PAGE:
by David Albright, Sarah Burkhard, and Spencer Faragasso
June 13, 2022Download PDF
Photo Credit: Iran’s AFTAB News
Advanced Centrifuge Deployments
In the last two and a half years, Iran has been deploying advanced centrifuges in violation of the limits in the Joint Comprehensive Plan of Action (JCPOA), following a lull of three years created by those limits. Starting in late 2020 or early 2021, it dramatically increased the number of deployed advanced centrifuges. Iran has demonstrated its commitment to replace the IR-1 centrifuge with advanced centrifuges, which can produce considerably more enriched uranium.
Iran has been deploying advanced centrifuges at three enrichment plants–the Natanz above-ground Pilot Fuel Enrichment Plant (PFEP), and the much bigger, below-ground Fuel Enrichment Plant (FEP), and the deeply buried Fordow Fuel Enrichment Plant (FFEP). Iran’s deployments have been less than expected based on Iran’s official plans, but Iran continues to express its intention to accelerate them, particularly deployments of the IR-4 and IR-6 centrifuges.
Figure H.1 shows the number of advanced centrifuges deployed from 2011 onwards through May 2022, with a projection for late 2022 based on Iran’s announced plans. Despite the increases in 2021, it is now apparent that Iran’s recent deployments of advanced centrifuges have been slower than planned. In fact, the number of deployed advanced centrifuges did not increase in the last three months.
One likely cause is the destruction of the Natanz Iran Centrifuge Assembly Center (ICAC) and a centrifuge manufacturing plant at a site called TABA Karaj (also known as TESA), situated near Karaj. The ICAC was built to have a capacity to make a few to several thousand advanced centrifuges per year. Iran’s subsequent manufacturing and assembly capacity appears to have been substantially reduced, down to a level of several hundred advanced centrifuges per year. Its temporary assembly facility, inaugurated at Natanz in April 2021, about 9 months after the attack on the ICAC, has failed to compensate for the destruction. Shortly after this inauguration, an attack on Iran’s centrifuge manufacturing capabilities at Karaj likely delayed production of centrifuges further. The subsequent, recent moving of manufacturing capabilities to Natanz further contributed to production delays.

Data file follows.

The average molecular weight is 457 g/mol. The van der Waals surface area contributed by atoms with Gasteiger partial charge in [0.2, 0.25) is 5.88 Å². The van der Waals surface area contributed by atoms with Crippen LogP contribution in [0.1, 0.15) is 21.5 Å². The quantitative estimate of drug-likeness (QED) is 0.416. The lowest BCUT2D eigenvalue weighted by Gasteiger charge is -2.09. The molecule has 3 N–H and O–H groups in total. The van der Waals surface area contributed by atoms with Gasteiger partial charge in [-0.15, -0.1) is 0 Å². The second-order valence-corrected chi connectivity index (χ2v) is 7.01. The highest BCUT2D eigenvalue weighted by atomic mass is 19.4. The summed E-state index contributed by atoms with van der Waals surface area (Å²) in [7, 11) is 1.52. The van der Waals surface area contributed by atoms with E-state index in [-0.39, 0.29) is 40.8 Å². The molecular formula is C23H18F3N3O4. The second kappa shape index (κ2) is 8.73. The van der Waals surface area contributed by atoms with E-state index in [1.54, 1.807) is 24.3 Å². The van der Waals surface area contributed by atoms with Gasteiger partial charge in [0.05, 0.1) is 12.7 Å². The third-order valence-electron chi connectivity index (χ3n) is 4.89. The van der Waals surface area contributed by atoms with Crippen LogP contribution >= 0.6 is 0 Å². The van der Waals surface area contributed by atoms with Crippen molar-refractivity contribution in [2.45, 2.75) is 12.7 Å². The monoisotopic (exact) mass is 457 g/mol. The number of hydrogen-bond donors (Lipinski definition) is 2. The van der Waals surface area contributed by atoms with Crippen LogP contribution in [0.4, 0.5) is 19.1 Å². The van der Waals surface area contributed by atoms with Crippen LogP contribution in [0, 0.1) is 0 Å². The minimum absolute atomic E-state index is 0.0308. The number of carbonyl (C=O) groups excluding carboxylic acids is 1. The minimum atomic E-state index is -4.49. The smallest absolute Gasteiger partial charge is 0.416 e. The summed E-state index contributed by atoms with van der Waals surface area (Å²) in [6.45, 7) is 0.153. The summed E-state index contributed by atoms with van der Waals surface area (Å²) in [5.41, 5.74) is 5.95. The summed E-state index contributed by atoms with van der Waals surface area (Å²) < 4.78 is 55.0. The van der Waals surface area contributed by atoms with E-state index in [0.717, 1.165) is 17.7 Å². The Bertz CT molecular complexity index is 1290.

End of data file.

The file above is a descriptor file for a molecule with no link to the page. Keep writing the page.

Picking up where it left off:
Despite these delays, considering Iran’s ongoing commitment to earlier announced plans, as well as recent affirmation of its determination to increase the number of installed advanced centrifuges, Iran will likely accelerate installation of advanced centrifuges, albeit at a slower rate than it could have without the destruction of these two facilities.
As it does so, uncertainties will likely grow in the estimated number of advanced centrifuges produced in excess of those deployed, adding concern to the possibility that Iran will again seek to build a clandestine enrichment plant, using advanced centrifuges manufactured in secret. Iran was stymied by Western pressure in the 2000s from secretly building an underground enrichment plant at Qom (now called Fordow) to make weapon-grade uranium. Today, it could revitalize that plan, moving to build an enrichment plant with 1000 IR-6 centrifuges, achieving significantly more enrichment output in a smaller space than Fordow with its planned 3000 IR-1 centrifuges.
Figure H.1. Iran’s quarterly number of installed advanced centrifuges at its three enrichment plants, with a multi-quarter projection late-2022 (last vertical bar). (The number of IR-1 centrifuges are ignored in this graph but see Figure H.3 for a complete breakdown of the situation today.) In April 2021, the Natanz FEP was attacked, affecting half of the IR-2m and IR-1 cascades. The total number of installed cascades remained the same but many of the centrifuges could have been destroyed. Since the attack, Iran likely replaced the broken centrifuges in those cascades, although the IAEA does not report how many centrifuges were replaced.
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1. David Albright, Sarah Burkhard, and Spencer Faragasso, “A Comprehensive Survey of Iran’s Advanced Centrifuges,” Institute for Science and International Security, December 2, 2021, https://isis-online.org/isis-reports/detail/a-comprehensive-survey-of-irans-advanced-centrifuges/8. ↩